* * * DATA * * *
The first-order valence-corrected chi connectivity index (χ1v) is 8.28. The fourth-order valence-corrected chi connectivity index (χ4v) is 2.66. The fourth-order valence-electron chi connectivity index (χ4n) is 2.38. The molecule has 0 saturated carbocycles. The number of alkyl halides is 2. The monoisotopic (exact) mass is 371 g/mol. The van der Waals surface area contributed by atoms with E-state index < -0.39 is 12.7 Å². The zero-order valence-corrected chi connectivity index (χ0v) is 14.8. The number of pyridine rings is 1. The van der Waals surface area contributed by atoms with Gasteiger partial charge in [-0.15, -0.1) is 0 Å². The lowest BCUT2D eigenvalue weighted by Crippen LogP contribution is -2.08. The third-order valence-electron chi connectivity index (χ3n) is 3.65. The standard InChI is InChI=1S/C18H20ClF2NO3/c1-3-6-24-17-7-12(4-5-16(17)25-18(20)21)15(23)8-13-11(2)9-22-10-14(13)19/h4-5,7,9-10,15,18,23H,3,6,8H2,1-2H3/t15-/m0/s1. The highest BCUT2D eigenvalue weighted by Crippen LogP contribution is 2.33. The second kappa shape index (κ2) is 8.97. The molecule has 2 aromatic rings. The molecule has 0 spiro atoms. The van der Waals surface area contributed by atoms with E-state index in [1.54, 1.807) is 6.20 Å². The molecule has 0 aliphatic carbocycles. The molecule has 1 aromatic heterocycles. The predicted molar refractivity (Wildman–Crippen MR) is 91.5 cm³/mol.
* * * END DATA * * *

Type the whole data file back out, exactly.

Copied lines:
The first-order valence-corrected chi connectivity index (χ1v) is 8.28. The fourth-order valence-corrected chi connectivity index (χ4v) is 2.66. The fourth-order valence-electron chi connectivity index (χ4n) is 2.38. The molecule has 0 saturated carbocycles. The number of alkyl halides is 2. The monoisotopic (exact) mass is 371 g/mol. The van der Waals surface area contributed by atoms with E-state index < -0.39 is 12.7 Å². The zero-order valence-corrected chi connectivity index (χ0v) is 14.8. The number of pyridine rings is 1. The van der Waals surface area contributed by atoms with Gasteiger partial charge in [-0.15, -0.1) is 0 Å². The lowest BCUT2D eigenvalue weighted by Crippen LogP contribution is -2.08. The third-order valence-electron chi connectivity index (χ3n) is 3.65. The standard InChI is InChI=1S/C18H20ClF2NO3/c1-3-6-24-17-7-12(4-5-16(17)25-18(20)21)15(23)8-13-11(2)9-22-10-14(13)19/h4-5,7,9-10,15,18,23H,3,6,8H2,1-2H3/t15-/m0/s1. The highest BCUT2D eigenvalue weighted by Crippen LogP contribution is 2.33. The second kappa shape index (κ2) is 8.97. The molecule has 2 aromatic rings. The molecule has 0 spiro atoms. The van der Waals surface area contributed by atoms with E-state index in [1.54, 1.807) is 6.20 Å². The molecule has 0 aliphatic carbocycles. The molecule has 1 aromatic heterocycles. The predicted molar refractivity (Wildman–Crippen MR) is 91.5 cm³/mol.